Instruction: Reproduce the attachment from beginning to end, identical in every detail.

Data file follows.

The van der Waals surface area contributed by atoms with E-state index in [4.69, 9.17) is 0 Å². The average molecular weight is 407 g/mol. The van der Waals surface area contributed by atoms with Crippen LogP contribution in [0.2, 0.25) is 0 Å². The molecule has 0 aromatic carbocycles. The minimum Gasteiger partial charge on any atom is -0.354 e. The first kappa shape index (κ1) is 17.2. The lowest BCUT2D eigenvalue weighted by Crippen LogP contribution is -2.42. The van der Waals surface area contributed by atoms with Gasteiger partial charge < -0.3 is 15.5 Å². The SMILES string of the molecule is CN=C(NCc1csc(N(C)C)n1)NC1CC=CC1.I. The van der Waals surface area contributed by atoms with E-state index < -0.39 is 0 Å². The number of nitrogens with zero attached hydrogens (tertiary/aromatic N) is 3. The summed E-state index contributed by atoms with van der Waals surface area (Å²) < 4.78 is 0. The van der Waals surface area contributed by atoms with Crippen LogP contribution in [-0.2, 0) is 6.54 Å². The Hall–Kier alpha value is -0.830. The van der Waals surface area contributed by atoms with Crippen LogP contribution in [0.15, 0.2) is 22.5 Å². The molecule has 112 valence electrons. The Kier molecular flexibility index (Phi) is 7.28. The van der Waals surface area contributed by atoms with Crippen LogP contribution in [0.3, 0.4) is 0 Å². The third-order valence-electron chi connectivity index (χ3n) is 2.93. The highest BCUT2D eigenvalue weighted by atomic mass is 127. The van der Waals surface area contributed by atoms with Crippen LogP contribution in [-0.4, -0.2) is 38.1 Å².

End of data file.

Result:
The van der Waals surface area contributed by atoms with E-state index in [4.69, 9.17) is 0 Å². The average molecular weight is 407 g/mol. The van der Waals surface area contributed by atoms with Crippen LogP contribution in [0.2, 0.25) is 0 Å². The molecule has 0 aromatic carbocycles. The minimum Gasteiger partial charge on any atom is -0.354 e. The first kappa shape index (κ1) is 17.2. The lowest BCUT2D eigenvalue weighted by Crippen LogP contribution is -2.42. The van der Waals surface area contributed by atoms with Gasteiger partial charge < -0.3 is 15.5 Å². The SMILES string of the molecule is CN=C(NCc1csc(N(C)C)n1)NC1CC=CC1.I. The van der Waals surface area contributed by atoms with E-state index < -0.39 is 0 Å². The number of nitrogens with zero attached hydrogens (tertiary/aromatic N) is 3. The summed E-state index contributed by atoms with van der Waals surface area (Å²) < 4.78 is 0. The van der Waals surface area contributed by atoms with Crippen LogP contribution in [-0.2, 0) is 6.54 Å². The Hall–Kier alpha value is -0.830. The van der Waals surface area contributed by atoms with Crippen LogP contribution in [0.15, 0.2) is 22.5 Å². The molecule has 112 valence electrons. The Kier molecular flexibility index (Phi) is 7.28. The van der Waals surface area contributed by atoms with Crippen LogP contribution in [0.3, 0.4) is 0 Å². The third-order valence-electron chi connectivity index (χ3n) is 2.93. The highest BCUT2D eigenvalue weighted by atomic mass is 127. The van der Waals surface area contributed by atoms with Crippen LogP contribution in [-0.4, -0.2) is 38.1 Å².